Skip to navigationSkip to content
DANCING IN THE DOLLARS

People pay thousands to see “Springsteen on Broadway” but Netflix will show it soon

Bruce Springsteen performs at the 12th annual Stand Up For Heroes benefit concert at the Hulu Theater at Madison Square Garden on Monday, Nov. 5, 2018, in New York. (Photo by Brad Barket/Invision/AP)
AP Photo/Invision/Brad Barket
Born to run on Netflix.
  • Aisha Hassan
By Aisha Hassan

Contributor

Published Last updated This article is more than 2 years old.

Picture this: Bruce Springsteen delivering a powerful and personal monologue, interspersed with some of his greatest hits, in front of a small, enraptured audience.

If you had a couple of extra thousand dollars to spend, it could be easy.

Now you can also get taste of it for yourself in Netflix’s trailer for Springsteen on Broadway, the musician’s critically acclaimed performance piece, which hits the streaming platform Dec. 16.

Even though millions will soon be able to watch the show at home—and at no extra cost for Netflix’s 137 million subscribers—some tickets for the actual production are, at time of writing, still going for more than $6,000. In 2017, people were selling Springsteen tickets for $10,000 a piece.

Springsteen debuted at the Walter Kerr Theatre in New York in October 2017. Come Dec. 15, after 236 performances, it will be over. The limited run has clearly been enough for ticket scalpers to capitalize on.

Live music is especially lucrative since streaming services like Spotify make recorded music easily accessible with little compensation for the artist. As album sales drop, baby-boomer rockers like Donald Fagen and Billy Joel are making the bulk of their money from tour revenues. With his Broadway show, Springsteen—a huge arena draw for decades—cashed in on this trend.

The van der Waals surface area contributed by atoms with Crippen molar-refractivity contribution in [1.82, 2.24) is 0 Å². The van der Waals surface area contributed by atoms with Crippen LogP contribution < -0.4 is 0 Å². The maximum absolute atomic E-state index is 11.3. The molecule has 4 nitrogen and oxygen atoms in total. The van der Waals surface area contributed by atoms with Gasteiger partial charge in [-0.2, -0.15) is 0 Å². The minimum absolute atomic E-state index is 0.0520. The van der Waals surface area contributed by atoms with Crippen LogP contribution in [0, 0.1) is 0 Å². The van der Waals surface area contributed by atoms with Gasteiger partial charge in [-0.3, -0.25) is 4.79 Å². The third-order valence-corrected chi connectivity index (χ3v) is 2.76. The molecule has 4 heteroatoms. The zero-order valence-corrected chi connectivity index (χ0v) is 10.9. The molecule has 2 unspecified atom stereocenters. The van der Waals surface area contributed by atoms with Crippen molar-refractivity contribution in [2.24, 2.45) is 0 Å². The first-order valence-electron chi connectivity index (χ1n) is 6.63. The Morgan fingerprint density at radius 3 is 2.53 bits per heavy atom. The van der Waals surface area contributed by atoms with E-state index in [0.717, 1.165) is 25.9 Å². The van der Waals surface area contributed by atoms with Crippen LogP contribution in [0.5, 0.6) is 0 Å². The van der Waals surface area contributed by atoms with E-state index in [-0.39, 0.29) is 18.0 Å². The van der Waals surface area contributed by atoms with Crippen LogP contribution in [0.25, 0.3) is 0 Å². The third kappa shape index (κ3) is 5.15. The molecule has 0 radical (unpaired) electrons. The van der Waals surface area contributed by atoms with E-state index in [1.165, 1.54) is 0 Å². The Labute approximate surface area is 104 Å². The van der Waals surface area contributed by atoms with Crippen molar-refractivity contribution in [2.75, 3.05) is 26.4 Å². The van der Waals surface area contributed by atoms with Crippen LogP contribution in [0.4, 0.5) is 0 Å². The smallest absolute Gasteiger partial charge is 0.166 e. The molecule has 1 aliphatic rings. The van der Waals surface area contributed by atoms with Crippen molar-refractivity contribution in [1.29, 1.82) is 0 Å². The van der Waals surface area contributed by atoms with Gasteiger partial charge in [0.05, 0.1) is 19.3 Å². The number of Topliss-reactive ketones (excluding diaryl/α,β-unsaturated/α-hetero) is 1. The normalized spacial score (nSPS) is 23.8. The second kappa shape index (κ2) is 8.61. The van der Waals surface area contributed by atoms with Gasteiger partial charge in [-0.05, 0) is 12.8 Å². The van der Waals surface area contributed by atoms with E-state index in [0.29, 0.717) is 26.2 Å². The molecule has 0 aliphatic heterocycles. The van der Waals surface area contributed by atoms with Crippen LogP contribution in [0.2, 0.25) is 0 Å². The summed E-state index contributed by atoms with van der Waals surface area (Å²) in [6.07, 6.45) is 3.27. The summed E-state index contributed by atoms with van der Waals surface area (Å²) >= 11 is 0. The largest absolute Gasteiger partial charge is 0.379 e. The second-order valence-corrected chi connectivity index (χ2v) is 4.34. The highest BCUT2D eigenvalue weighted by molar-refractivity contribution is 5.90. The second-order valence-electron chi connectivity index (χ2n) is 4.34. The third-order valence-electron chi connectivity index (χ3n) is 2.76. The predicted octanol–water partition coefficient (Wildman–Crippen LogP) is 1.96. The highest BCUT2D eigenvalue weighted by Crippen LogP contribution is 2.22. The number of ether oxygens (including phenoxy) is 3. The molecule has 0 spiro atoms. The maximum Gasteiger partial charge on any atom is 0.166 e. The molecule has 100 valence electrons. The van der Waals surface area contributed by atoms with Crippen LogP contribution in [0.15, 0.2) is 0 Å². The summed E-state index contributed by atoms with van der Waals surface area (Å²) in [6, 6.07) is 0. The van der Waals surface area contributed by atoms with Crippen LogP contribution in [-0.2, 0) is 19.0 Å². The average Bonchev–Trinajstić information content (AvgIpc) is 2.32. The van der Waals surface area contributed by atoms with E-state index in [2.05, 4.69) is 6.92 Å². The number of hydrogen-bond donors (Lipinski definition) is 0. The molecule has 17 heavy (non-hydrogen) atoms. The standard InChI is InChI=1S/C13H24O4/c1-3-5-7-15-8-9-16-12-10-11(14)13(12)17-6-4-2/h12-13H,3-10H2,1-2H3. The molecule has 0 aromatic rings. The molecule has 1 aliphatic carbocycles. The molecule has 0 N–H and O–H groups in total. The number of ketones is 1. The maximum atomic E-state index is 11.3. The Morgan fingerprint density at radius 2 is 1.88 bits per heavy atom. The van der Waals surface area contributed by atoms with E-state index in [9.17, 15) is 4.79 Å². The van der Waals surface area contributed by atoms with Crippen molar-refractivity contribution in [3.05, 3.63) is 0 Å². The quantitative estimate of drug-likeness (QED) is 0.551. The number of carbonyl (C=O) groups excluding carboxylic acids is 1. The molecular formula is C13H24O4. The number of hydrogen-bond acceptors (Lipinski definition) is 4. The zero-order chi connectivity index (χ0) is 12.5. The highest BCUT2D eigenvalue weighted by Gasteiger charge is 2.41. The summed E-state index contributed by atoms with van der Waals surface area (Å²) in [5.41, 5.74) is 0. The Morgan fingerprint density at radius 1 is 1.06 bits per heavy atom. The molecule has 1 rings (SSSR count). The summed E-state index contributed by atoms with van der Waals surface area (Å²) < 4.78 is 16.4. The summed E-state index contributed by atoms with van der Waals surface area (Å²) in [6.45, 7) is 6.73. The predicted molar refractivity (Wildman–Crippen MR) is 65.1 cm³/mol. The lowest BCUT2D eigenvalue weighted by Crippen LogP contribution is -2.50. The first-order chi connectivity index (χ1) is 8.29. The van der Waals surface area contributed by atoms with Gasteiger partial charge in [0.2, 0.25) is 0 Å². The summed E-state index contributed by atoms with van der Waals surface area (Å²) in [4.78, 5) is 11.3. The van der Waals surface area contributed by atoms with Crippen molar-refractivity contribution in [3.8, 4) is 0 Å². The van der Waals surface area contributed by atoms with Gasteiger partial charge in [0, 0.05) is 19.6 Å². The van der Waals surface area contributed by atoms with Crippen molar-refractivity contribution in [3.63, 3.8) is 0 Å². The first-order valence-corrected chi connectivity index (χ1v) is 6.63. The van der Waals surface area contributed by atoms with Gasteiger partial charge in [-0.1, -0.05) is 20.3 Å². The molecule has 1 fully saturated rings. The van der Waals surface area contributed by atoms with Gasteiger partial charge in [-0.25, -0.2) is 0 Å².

According to the concert-industry trade publication Pollstar, Springsteen was the 16thhighest-grossing show worldwide in the first half of 2018, with $45.8 million in revenues. Springsteen was also one of 10 baby-boomer rockers who made the list’s top 30, showing that nostalgia, as well as in-person experiences in an age of digital platforms, remain profitable. And since Springsteen is a deep dive into the artist’s mind, exploring even Springsteen’s fraught relationship with his father and his own sense of self, intimacy is clearly a selling point.

The hype around Springsteen is good news for Netflix too, which will rack up views. For Springsteen himself, partnering with the platform is yet another way to diversify revenue streams for his content—Springsteen is already largely adapted from the artist’s memoir Born to Run and an album of the production will also be available Dec. 14. (A strategy fitting for someone nicknamed The Boss.)

Towards the end of the Netflix trailer, Springsteen explains why he wanted to make a life of sharing his music, which Netflix will soon make possible for those who don’t have thousands of dollars to spare.

“I wanted to know my story, your story, wherever we’re going together as a people,” he says. “More than anything else, I wanted to be able to tell that story well to you.”

📬 Kick off each morning with coffee and the Daily Brief (BYO coffee).

By providing your email, you agree to the Quartz Privacy Policy.